It wasn’t planned.
And that’s perhaps what made it all the more magical.
But this Christmas morning, Vlad and his best friend Malibu were the only dogs in the baseball field (the one we pretend is a dog park).
And HERE is what ensued.
I’m not sure why they were the only dogs there.
It might have been the holiday, of course, or the hour (7am).
Or it could have been the mud left from yesterday’s snow flurries.
In fact, given that Vlad was born on March 1st in Georgia, it seems reasonable to believe that it was only the day before that he’d seen his first ever snowscape (Video HERE)
As this intensely difficult year winds down, I’m struck with one dominant thought, something that Vlad’s made clear to me.
Namely, that puppy toys are designed to be destroyed.
They’re akin to the beautiful patterns my barista makes in my latte.
Such things, like Tibetan mandalas, are meant to be admired and appreciated but not to last.
In fact, there’s a wonderful Herzog documentary, The Wheel of Time, that depicts the construction of the Kalachakra sand mandala.
The mandala is an amazing artwork, painstakingly constructed over three weeks, only to be ritualistically dismantled immediately afterwards.
(If you’re curious, you can watch the film for free HERE.)
In a (perhaps slightly) less lofty way, Vlad got his first chew toy from Robbie this week.
As the manufacturer anticipated, my puppy destroyed it completely within the hour.
In less than a week this year will be over.
The dominant question for me is less some version of “What do I want / where do I want to go?” but more “What do I need to let go of in order to succeed?”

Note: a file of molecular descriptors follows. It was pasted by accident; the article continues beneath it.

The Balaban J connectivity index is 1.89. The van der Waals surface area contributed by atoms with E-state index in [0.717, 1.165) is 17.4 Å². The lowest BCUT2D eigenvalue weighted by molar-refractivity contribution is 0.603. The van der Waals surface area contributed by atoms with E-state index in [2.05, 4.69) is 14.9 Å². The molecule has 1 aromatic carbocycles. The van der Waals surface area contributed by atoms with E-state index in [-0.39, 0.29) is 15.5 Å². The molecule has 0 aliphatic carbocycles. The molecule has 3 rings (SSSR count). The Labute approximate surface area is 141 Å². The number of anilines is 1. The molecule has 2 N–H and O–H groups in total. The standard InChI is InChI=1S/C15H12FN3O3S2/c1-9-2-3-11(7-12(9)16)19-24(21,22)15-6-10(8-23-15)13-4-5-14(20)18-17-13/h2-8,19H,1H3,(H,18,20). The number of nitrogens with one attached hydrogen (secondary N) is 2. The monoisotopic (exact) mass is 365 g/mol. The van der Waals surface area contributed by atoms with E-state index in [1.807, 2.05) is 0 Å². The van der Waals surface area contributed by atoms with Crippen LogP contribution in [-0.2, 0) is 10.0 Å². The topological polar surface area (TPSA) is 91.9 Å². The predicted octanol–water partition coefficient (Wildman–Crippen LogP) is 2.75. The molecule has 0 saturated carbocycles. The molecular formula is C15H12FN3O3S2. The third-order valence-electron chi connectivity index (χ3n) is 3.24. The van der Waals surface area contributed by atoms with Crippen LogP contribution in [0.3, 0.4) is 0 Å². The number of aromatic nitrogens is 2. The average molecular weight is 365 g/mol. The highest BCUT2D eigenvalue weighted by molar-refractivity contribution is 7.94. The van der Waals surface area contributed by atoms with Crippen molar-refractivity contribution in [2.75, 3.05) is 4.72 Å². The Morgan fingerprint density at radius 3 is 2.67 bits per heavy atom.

What mandalas of thought do I need to deconstruct?
What psychological chew toys have I long ago gutted?
And ultimately, what pretty foamy creations stand in the way of my caffeine rush?
As I mourn the tremendous loss of Joan Didion, I’m passionately rereading her work, particularly her landmark essay “On Self-Respect.”
That remarkable essay HERE changed my life in so many ways.
Yet it was only recently that I learned that Joan Didion wrote it under an intense deadline, given just the title to work with and the required length.
Astonishingly, Joan wrote it not to a word count or a line count but toan exact character count.
In the truest sense of the phrase, to use the currently trendy expression, she understood the assignment.
To achieve the exact character count while writing about character is beyond brilliant, as is her definition of character:
“Character––the willingness to accept responsibility for one’s own life––is the source from which self-respect springs.”
Elsewhere in the essay Didion writes that “people with self-respect have the courage of their mistakes.”
It’s been such a rocky year, rather than endless New Age platitudes, that is exactly what I want for myself (and for you).
Let’s embrace the courage of our mistakes.
Let’s run fearlessly, even joyously, in the Christmas mud.
And let’s recognize that certain things––loyalty and love––are designed to last, whereas other things––sand and latte mandalas, old grudges, and chew toys––serve us best when we simply let them go.
It’s in their destruction, that they serve their purpose.